Title: Sullivan’s Travels
Genre: Adventure, Comedy
Director/Writer: Preston Sturges
Music: Charles Bradshaw, Leo Shuken
Cinematography: John F. Seitz
Two men grappling on the top of a scudding train and both wind up falling into a choppy river, after that rolls out “THE END”, which is the beginning of this film, directed and written by Preston Sturges, our protagonist is a booming young director Sullivan (McCrea), the said clip he shows is his latest film which intends to dig into the bleak reality instead of make another fluff. So unsurprisingly, the investors and producers will not buy it, then Sullivan decides to experience all the “troubles” which unfortunately elude him since clearly his life is too pricey to provide him with the adversity of the huddled mass.
Here is the compromising plan, he puts on an act as a poor guy with only 10 cents in the pocket, and the film studio sends an 8-men crew to (not so stealthily) follow him and records his adventure, which will be compiled as a front-page story for the media and publicity, a great mutual benefit trickery only it sounds a tad highfalutin, paraphrasing a sentence from the film “People always like what they don’t know anything about it”, Sullivan is a lucky bastard born with a golden spoon in his mouth! Anyway, there he goes, it starts as a slapstick comedy, when he meets the girl (a 19-year-old Lake), who fails to have a crack into Hollywood, the film morphs into a romantic screwball, Lake is a fabulous stunner, and much to my surprise, her diminutive figure does stand for a little boy in her tramp outfit alongside a husky McCrea, and together they showcase some heavy scored silent montages of their improvised life with tramps, an apparent tribute to Chaplin.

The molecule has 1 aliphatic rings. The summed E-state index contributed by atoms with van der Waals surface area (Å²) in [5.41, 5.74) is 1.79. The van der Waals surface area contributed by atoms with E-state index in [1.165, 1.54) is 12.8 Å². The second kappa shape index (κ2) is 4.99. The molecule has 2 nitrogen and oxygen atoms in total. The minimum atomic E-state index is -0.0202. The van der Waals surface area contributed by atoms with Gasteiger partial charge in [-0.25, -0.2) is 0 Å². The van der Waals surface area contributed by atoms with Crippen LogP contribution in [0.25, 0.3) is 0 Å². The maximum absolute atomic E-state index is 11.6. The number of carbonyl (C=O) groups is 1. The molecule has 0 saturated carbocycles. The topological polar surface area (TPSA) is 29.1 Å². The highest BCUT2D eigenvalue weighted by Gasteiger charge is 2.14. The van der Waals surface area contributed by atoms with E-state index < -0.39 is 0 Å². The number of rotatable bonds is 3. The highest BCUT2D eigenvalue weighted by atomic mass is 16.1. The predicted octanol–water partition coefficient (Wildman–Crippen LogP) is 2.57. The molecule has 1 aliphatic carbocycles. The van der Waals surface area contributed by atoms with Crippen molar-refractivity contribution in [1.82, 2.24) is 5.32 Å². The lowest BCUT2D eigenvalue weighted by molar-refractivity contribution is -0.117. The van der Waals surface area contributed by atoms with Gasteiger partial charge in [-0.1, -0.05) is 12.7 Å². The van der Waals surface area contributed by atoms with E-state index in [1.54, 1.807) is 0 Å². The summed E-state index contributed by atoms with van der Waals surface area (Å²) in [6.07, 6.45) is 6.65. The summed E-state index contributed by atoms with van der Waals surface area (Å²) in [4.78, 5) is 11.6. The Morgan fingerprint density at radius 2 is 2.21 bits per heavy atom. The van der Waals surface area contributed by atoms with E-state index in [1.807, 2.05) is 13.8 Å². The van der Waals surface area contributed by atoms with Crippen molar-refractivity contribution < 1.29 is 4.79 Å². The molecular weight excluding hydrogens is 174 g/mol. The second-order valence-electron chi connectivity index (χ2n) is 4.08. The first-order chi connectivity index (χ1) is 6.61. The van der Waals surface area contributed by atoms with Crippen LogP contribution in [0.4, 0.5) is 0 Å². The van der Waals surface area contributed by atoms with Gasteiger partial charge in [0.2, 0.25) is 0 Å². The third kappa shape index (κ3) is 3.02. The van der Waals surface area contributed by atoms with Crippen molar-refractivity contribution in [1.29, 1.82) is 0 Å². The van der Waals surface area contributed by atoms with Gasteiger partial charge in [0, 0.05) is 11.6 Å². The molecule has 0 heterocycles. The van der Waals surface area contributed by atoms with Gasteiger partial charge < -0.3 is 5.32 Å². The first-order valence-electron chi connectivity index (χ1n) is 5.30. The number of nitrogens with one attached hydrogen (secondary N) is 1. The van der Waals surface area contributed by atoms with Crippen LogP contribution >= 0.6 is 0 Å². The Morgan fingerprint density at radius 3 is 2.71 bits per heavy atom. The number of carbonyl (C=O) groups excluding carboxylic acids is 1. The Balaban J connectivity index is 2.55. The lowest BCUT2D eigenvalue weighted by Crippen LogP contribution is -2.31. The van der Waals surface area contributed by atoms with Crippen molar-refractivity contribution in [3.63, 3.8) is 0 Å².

Then the film veers its trail with a mood-changing malevolence, the do-gooder has to learn a lesson for his own naivety towards the lower stratum’s spite, after the courtroom hubbub with a hazy and distorted images, Sullivan has to undergo a diabolic spell in a prison camp where he will finally find what people really want to see and it is sardonically at a black people’s church.
During the viewing, there was an impulse pushing me to want to love this film more, but eventually it failed, the story is an oversimplified product of one’s wacky imagination, the overall tone never cease to patronize the poor mass, the ending is too gratuitous to feel the empathy, a 7.1/10 is out of my respect to Sturges’ cachet, anyway it is an taxing tale to spin, even for Sturges.